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Will Port Royal get bigger?

The Port Royal Town Council will hold a public hearing Tuesday night on plans to increase its size.

The boundary changes—agreed upon by the Town Council and the Caroline County Board of Supervisors in October—would still grow the town significantly, but less so than first proposed.

The plan now is to decrease the amount of land west of U.S. 301 that would become part of the town.

The compromise between the town, the county and farmers who were unhappy with the town’s initial proposal would add about 26 acres west of U.S. 301. The boundary line would be drawn about 500 feet west of the highway. It amounts to about a quarter of the land west of U.S. 301 that was originally considered to be part of the town.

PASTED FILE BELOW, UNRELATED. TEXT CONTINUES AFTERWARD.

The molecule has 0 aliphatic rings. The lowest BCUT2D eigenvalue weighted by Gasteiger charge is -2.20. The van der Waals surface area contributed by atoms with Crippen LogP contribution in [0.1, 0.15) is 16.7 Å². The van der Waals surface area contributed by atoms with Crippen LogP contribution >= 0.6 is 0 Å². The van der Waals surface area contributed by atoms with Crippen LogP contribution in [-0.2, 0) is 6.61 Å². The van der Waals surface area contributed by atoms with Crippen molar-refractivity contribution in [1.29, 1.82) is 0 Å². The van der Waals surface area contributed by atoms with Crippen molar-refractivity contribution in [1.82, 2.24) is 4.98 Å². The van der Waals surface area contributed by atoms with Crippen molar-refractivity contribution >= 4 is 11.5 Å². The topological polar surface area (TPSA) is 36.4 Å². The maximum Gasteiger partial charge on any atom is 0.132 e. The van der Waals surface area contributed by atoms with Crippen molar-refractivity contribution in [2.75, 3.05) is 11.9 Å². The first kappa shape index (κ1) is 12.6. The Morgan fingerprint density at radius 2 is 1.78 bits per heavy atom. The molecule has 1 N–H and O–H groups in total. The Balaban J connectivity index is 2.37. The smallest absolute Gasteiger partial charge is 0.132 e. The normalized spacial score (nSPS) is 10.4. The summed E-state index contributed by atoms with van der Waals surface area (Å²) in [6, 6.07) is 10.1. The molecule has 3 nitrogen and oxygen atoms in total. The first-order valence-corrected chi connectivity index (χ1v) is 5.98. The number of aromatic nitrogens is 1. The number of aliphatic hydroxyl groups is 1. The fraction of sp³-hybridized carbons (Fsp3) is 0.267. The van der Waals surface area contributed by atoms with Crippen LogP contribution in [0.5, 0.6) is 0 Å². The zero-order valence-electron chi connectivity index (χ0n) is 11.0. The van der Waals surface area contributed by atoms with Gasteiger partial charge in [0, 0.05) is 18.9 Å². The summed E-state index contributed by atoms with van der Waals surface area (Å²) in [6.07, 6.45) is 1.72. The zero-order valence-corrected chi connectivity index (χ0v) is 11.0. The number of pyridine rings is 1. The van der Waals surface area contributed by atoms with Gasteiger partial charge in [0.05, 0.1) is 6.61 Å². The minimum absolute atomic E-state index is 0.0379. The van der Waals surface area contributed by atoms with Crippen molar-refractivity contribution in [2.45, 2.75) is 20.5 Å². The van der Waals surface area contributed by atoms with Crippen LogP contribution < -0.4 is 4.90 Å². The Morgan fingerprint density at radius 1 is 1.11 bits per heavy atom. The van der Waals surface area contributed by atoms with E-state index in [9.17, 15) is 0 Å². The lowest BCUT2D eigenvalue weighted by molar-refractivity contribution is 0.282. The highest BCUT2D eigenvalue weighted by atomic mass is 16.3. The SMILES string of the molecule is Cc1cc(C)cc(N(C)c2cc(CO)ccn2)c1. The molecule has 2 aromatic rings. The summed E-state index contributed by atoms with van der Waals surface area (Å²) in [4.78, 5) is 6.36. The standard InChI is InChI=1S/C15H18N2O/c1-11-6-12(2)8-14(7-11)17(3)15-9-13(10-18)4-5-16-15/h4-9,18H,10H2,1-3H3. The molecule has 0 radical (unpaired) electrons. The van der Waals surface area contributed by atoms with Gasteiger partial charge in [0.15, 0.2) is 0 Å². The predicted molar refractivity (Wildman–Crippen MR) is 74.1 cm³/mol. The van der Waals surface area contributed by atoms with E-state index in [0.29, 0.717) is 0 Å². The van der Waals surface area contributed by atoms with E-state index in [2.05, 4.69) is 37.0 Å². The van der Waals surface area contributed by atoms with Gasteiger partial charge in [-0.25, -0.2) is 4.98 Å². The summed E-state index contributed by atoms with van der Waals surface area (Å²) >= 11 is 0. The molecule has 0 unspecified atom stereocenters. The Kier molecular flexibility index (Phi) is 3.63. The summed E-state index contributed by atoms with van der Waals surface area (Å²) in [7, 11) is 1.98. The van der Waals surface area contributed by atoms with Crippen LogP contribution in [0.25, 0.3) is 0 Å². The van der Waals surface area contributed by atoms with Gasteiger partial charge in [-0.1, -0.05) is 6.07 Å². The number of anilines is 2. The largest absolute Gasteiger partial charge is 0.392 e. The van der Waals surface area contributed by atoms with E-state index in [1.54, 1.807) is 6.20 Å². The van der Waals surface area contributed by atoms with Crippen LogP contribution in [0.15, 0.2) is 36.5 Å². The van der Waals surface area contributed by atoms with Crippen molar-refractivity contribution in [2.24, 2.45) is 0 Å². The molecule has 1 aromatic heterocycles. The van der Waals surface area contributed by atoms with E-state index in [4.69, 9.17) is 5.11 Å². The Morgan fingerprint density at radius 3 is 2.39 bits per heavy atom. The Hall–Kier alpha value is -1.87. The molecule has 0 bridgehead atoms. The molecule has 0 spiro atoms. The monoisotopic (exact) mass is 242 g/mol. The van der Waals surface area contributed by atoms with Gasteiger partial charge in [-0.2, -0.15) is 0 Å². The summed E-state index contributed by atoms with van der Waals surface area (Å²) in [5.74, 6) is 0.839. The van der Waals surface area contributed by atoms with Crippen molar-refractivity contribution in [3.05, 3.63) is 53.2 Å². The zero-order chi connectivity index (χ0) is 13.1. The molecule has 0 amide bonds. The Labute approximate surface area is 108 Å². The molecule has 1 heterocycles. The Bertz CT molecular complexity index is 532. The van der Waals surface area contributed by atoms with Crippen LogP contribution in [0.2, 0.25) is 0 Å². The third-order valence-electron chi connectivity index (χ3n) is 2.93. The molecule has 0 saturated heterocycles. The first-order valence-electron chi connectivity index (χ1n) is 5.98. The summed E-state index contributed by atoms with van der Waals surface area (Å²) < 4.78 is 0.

The town wants to expand from its current 78 acres to bring in more tax revenue so it can remain independent and not be absorbed by Caroline County.

Right now, money is tight in the town along the Rappahannock River, and basic functions such as providing streetlights, repairing sidewalks and trimming the trees can’t be done regularly.

The town is also facing a need to replace the decades-old water system.

The change would allow the town to fold businesses along U.S. 301 and U.S. 17 into its boundaries and onto its tax rolls. That would generate an estimated $60,000 more in revenue a year through meals and beverage taxes as well as business license taxes.

The town had 126 residents last year and taxes generate about $18,000 annually through occasional grants, parking decal fees, local sales taxes, a business license tax, a utility tax it receives from Dominion Virginia Power and a communications tax it gets from Verizon. The town doesn’t collect any real estate taxes—those go to the county.

The public hearing for the proposed boundary change will begin at 7 p.m. Tuesday and the regular Town Council meeting, when the council will vote on the boundary line adjustment, will follow. Both will take place in Town Hall, 419 King St.

Robyn Sidersky 540/374-5413